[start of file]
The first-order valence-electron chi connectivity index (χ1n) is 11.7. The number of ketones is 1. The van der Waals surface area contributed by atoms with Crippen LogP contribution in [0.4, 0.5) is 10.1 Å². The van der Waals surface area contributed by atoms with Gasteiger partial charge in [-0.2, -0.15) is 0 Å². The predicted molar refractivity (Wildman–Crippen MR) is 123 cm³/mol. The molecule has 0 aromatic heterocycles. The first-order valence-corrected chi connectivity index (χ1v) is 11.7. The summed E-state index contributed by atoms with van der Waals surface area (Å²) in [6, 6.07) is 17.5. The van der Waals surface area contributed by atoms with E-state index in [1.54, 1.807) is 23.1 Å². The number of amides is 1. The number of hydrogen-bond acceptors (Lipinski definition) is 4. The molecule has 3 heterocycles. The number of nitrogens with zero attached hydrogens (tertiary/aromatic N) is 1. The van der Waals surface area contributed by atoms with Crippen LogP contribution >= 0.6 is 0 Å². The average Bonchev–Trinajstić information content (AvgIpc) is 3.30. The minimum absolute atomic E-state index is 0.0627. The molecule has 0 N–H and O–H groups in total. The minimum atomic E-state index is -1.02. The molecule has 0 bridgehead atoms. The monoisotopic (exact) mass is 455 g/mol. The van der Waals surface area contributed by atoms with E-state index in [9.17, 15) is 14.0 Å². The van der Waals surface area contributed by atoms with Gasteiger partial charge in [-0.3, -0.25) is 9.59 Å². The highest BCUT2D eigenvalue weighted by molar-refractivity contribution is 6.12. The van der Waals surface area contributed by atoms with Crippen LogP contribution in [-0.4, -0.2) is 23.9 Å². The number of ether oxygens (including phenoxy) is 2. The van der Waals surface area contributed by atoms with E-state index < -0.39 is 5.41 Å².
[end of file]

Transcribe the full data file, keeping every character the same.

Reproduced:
The first-order valence-electron chi connectivity index (χ1n) is 11.7. The number of ketones is 1. The van der Waals surface area contributed by atoms with Crippen LogP contribution in [0.4, 0.5) is 10.1 Å². The van der Waals surface area contributed by atoms with Gasteiger partial charge in [-0.2, -0.15) is 0 Å². The predicted molar refractivity (Wildman–Crippen MR) is 123 cm³/mol. The molecule has 0 aromatic heterocycles. The first-order valence-corrected chi connectivity index (χ1v) is 11.7. The summed E-state index contributed by atoms with van der Waals surface area (Å²) in [6, 6.07) is 17.5. The van der Waals surface area contributed by atoms with E-state index in [1.54, 1.807) is 23.1 Å². The number of amides is 1. The number of hydrogen-bond acceptors (Lipinski definition) is 4. The molecule has 3 heterocycles. The number of nitrogens with zero attached hydrogens (tertiary/aromatic N) is 1. The van der Waals surface area contributed by atoms with Crippen LogP contribution >= 0.6 is 0 Å². The average Bonchev–Trinajstić information content (AvgIpc) is 3.30. The minimum absolute atomic E-state index is 0.0627. The molecule has 0 N–H and O–H groups in total. The minimum atomic E-state index is -1.02. The molecule has 0 bridgehead atoms. The monoisotopic (exact) mass is 455 g/mol. The van der Waals surface area contributed by atoms with E-state index in [9.17, 15) is 14.0 Å². The van der Waals surface area contributed by atoms with Gasteiger partial charge in [-0.3, -0.25) is 9.59 Å². The highest BCUT2D eigenvalue weighted by molar-refractivity contribution is 6.12. The van der Waals surface area contributed by atoms with Crippen LogP contribution in [-0.4, -0.2) is 23.9 Å². The number of ether oxygens (including phenoxy) is 2. The van der Waals surface area contributed by atoms with E-state index < -0.39 is 5.41 Å².